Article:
Prometheus Underground: Robotics team solves Network Rail cave puzzle
Research impact and institutes 14th January 2021
In Greek mythology the Titan god Prometheus created humans from clay and gave us fire, igniting our intellect and knowledge.
Jump to modern-day Britain and a blockbuster film of the same name has proven the inspirational spark that’s helped a team of researchers solve a major problem facing railway giant Network Rail: how to meticulously – yet safely – survey underground caves and abandoned mines?
Directed by Ridley Scott, the 2012 sci-fi horror starring Noomi Rapace and Michael Fassbender sees an intrepid space crew exploring distant worlds, seeking the origins of humanity. And it was their use of laser-scanning drones, able to construct 3D models of the surrounding environment, that proved a lightbulb moment for a team including researchers from Manchester’s Department of Electrical and Electronic Engineering.
Here they explain their out-of-this-world thinking…
“There’s a scene in the film where a set of small drones are launched that fly through an underground tunnel system and send a map back to the operator, which is exactly what we want to do in this project,” explain Dr Simon Watson and Liam Brown who, alongside Dr Ognjen Marjanovic, form Manchester’s contribution to the research.
“The aim of the project is to build a folding drone that can be deployed through a 150mm (6 inch) shaft to inspect old mine workings. Some of these mine workings are below railway lines, so they need to be monitored by Network Rail to make sure there are no problems. It is a multi-partner project being led by Headlight AI; the other partners working with The University of Manchester are the University of Bristol, Royal Holloway London University, Callen-Lenz and Thales.”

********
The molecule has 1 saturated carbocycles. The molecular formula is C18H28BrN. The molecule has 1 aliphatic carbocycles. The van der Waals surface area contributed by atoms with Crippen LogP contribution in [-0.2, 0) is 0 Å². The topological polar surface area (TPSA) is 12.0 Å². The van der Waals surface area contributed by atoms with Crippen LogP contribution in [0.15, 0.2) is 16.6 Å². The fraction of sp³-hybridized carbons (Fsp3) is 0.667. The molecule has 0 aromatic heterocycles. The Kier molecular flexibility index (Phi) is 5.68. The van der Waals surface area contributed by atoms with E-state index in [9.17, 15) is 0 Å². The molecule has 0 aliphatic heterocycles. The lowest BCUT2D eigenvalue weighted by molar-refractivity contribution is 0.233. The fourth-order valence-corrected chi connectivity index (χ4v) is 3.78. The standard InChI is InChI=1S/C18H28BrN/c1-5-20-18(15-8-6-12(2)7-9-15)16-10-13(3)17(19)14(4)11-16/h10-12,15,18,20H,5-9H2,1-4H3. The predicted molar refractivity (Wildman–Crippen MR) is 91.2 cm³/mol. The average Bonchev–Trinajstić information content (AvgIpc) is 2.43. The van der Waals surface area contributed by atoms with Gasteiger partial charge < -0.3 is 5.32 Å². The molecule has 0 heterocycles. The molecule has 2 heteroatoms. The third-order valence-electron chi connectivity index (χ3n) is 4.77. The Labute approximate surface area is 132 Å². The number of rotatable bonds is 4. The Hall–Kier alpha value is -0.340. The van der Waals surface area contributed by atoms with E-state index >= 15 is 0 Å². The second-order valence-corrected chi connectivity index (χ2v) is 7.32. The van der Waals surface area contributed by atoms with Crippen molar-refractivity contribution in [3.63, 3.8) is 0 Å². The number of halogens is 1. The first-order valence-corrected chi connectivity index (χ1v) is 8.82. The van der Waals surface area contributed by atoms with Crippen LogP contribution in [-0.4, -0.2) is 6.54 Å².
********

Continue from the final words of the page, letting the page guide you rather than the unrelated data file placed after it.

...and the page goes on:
Also entitled Prometheus, the project uses many of the same technological principles explored in the film that influenced its name. Does popular culture often inspire serious scientific research, we wonder? “Of course,” Simon and Liam answer, “who doesn’t see amazing things in films and want that to happen in real life? Well, until you see a T-800 walking towards you…”
While the project’s name is linked to the film, so is the film’s name – and various themes – linked to the Greek myth. The Titan god is known for his intelligence and is often referred to as the author of the human arts and sciences – someone with great forethought who champions progress.
So what progress could the Prometheus drone project bring? According to Simon and Liam: “It will allow Network Rail to save both time and money with the inspection of the mine workings. The inspection of confined spaces is a challenging and dangerous task, many industries face these on a regular basis. Prometheus offers an ability to survey these spaces without the risk of sending in people.”
Navigating the challenges
In the Greek myth Prometheus is severely punished by Zeus for stealing fire and giving it to man. Sentenced to suffer eternal torment, he is chained to a rock for an eagle to come and eat his liver, which grows back again each night – starting the horrific process all over again.
While operating underground isn’t quite as challenging as that(!), it certainly has its problems. “For a start it’s pitch black, and people can’t enter the mines, so you can’t manually fly the drone,” the pair explain.
“We therefore have to make the drone autonomous. That means it needs to be able to detect its surroundings and safely navigate through them with no human input.
“Launching the drone is also a major challenge. To have all the sensors you need to do an inspection, which means that the drone has to be relatively big. Unfortunately many of the mines don’t have accessible entrances and the only way in is through 150mm (6 inch) shafts.”
The project certainly, therefore, has the potential to make a huge impact. A series of real-world tests are planned for 2021, which will give the team an opportunity to evaluate Prometheus and its autonomy further.
Here’s hoping it’s a box-office hit.
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